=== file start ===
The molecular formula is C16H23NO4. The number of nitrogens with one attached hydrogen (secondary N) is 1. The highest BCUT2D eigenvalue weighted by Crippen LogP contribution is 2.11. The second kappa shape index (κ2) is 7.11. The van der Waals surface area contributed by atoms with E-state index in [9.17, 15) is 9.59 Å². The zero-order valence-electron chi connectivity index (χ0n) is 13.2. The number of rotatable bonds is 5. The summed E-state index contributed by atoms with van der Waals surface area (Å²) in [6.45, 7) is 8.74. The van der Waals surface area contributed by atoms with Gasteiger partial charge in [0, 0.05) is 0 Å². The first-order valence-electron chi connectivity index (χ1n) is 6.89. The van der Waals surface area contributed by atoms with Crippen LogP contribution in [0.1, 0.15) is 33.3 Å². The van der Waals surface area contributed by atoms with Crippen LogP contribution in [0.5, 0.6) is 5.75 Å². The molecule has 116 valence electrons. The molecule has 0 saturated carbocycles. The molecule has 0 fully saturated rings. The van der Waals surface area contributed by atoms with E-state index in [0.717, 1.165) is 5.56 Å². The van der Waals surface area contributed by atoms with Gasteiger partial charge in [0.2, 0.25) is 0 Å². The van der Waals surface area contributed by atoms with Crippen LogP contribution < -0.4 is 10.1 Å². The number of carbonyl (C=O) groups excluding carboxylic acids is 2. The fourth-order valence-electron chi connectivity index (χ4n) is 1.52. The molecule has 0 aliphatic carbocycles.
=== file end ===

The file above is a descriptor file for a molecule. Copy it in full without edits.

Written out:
The molecular formula is C16H23NO4. The number of nitrogens with one attached hydrogen (secondary N) is 1. The highest BCUT2D eigenvalue weighted by Crippen LogP contribution is 2.11. The second kappa shape index (κ2) is 7.11. The van der Waals surface area contributed by atoms with E-state index in [9.17, 15) is 9.59 Å². The zero-order valence-electron chi connectivity index (χ0n) is 13.2. The number of rotatable bonds is 5. The summed E-state index contributed by atoms with van der Waals surface area (Å²) in [6.45, 7) is 8.74. The van der Waals surface area contributed by atoms with Gasteiger partial charge in [0, 0.05) is 0 Å². The first-order valence-electron chi connectivity index (χ1n) is 6.89. The van der Waals surface area contributed by atoms with Crippen LogP contribution in [0.1, 0.15) is 33.3 Å². The van der Waals surface area contributed by atoms with Crippen LogP contribution in [0.5, 0.6) is 5.75 Å². The molecule has 116 valence electrons. The molecule has 0 saturated carbocycles. The molecule has 0 fully saturated rings. The van der Waals surface area contributed by atoms with E-state index in [0.717, 1.165) is 5.56 Å². The van der Waals surface area contributed by atoms with Gasteiger partial charge in [0.2, 0.25) is 0 Å². The van der Waals surface area contributed by atoms with Crippen LogP contribution < -0.4 is 10.1 Å². The number of carbonyl (C=O) groups excluding carboxylic acids is 2. The fourth-order valence-electron chi connectivity index (χ4n) is 1.52. The molecule has 0 aliphatic carbocycles.